By Kelly Dearmore
By Jim Schutze
By Rachel Watts
By Lauren Drewes Daniels
By Anna Merlan
By Lee Escobedo
By Alice Laussade
In March, the four members of the Toadies--Todd Lewis, Lisa Umbarger, Clark Vogeler and Mark Reznicek--sat around a table at a Lakewood Italian restaurant to celebrate the impending release of the band's second album. They were giddy with anticipation, a welcome relief after so many months--years, actually--of not knowing whether Hell Below/Stars Above, as the album came to be titled, would even wind up in record stores. The past few years had not been kind or easy: The band endured an acrimonious split with its guitarist and its manager, and Interscope Records had no interest in an earlier version of the album the band submitted. The band felt embattled on all fronts: The Toadies were once more fending off all comers who'd seek to destroy the band.
"Part of our motivation...was to be able to go and take this record and this tour and what we're doing now and kinda wave it in front of people who've given us the finger in the past and go, 'Fuck you, man, you don't know what you're talking about,'" said front man Lewis, who formed the band 12 years ago with bassist Umbarger and guitarist Charles Mooney, whose game room served as the band's original practice space. "That's for the people who've told us to quit or break up or whatever--one big 'fuck you.'"
Five months later, that relief and confidence have evaporated, as has the band.
On August 22, Lewis called the Dallas Observer to confirm rumors that had been swirling around town for several weeks: The Toadies, he said, were no more.
Lewis explained that he made the decision to dissolve the band on July 17--three days after Umbarger turned in her resignation during what proved to be the band's first, and final, tour promoting Hell Below/Stars Above. Lewis told the Observer that Umbarger quit for several reasons, "but I haven't been able to make a whole lot of sense out of it. You'd probably have to talk to her to figure it out, if you possibly could figure it out. She's going through a lot of life changes...I don't know how long she'd been thinking about it. You know, who knows? She's decided she wants to have a real job and do boring, real-people stuff."
Umbarger says her reasons for quitting are actually quite simple: The band had gone on the road without any support from Interscope Records, which made touring insufferable and next to impossible. After a talk with an executive at the label, she realized "only the Toadies were putting the Toadies first" and came to realize that being in the band 12 years later had become "a waste of time."
"I had a conversation with someone at the label, an insider who shall remain nameless, and found out they had no intention of doing anything else for the record," Umbarger says. When asked what Interscope did do for Hell Below/Stars Above, she says only that the label "released it. When I found out they weren't going to do another single, that it was going to sit there, it looked gloomy, and I have things that looked brighter. I wanted to get out while I still had air in my lungs."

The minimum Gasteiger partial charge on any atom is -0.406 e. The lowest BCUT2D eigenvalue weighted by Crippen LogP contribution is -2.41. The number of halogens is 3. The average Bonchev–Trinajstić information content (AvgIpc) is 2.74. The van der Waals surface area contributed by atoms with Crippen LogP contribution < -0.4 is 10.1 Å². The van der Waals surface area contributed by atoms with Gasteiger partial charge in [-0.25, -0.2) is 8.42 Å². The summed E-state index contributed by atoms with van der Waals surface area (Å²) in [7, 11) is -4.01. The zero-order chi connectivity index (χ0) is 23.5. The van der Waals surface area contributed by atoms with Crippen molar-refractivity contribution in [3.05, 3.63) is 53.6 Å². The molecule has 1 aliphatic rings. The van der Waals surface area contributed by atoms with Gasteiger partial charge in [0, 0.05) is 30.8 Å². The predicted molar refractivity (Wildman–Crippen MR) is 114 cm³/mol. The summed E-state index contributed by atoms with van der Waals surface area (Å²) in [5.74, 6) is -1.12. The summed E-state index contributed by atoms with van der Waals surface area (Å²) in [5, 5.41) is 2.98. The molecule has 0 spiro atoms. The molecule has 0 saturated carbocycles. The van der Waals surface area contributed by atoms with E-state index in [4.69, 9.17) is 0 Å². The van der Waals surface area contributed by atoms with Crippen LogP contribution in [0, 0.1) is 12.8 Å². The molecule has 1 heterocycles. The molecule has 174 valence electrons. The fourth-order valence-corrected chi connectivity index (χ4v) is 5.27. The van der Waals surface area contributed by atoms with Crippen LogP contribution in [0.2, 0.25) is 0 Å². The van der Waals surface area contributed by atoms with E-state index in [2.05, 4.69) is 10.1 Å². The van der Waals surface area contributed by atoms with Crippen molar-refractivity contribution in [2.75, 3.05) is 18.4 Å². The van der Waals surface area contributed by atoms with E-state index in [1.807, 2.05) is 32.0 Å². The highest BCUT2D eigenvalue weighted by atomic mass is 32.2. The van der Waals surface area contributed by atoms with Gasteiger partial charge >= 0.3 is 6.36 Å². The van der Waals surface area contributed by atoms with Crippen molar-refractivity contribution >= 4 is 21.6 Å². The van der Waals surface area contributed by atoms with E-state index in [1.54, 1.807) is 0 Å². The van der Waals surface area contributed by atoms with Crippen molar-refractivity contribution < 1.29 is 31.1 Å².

Interscope publicist Jennie Boddy couldn't be reached for comment--several messages were left and not returned--and no one else at the label will speak about the Toadies. Tom Whalley, former president of Interscope and now the head of A&R at Reprise Records, also couldn't be reached despite several attempts.
One of the brighter prospects of which Umbarger speaks--and that seems to confound Lewis--is the Avalon Foundation, a nonprofit organization "dedicated to supporting the transformation of our world from a society of independent individuals, to a community of connected souls," as the organization's Web site (www.avalon-foundation.org) states. Umbarger recently completed training in an ancient Japanese healing technique--in other words, she's decided to use her hands on people instead of her bass, for the time being. She also is continuing her visual-art pursuits. Her work will be exhibited September 8 at the Ridglea Theater in Fort Worth.
After Umbarger turned in her resignation, it took only three days for Lewis to dissolve the band: If Umbarger wasn't going to continue playing with the Toadies, the Toadies couldn't continue playing without her.
"That's just the core of the band, you know?" Lewis says. "Me and Lisa have been there from the start, and that just never even entered my mind. I've said it before: This band finally got to where I wanted it--creatively and input-wise--and everybody was on an even playing field, and just everything was good as far as the band itself. Then this happened, and I just figured, well, fuck it then." Vogeler says the decision to break up after Umbarger's announcement "made sense."
But Umbarger says she was stunned by Lewis' decision; she insists she had no idea her resignation would lead to the breakup of the band. She thought the Toadies would simply hire a replacement and soldier on, despite (or, given Lewis' tenacity, because of) Interscope's lack of support and apparent lack of interest in the band.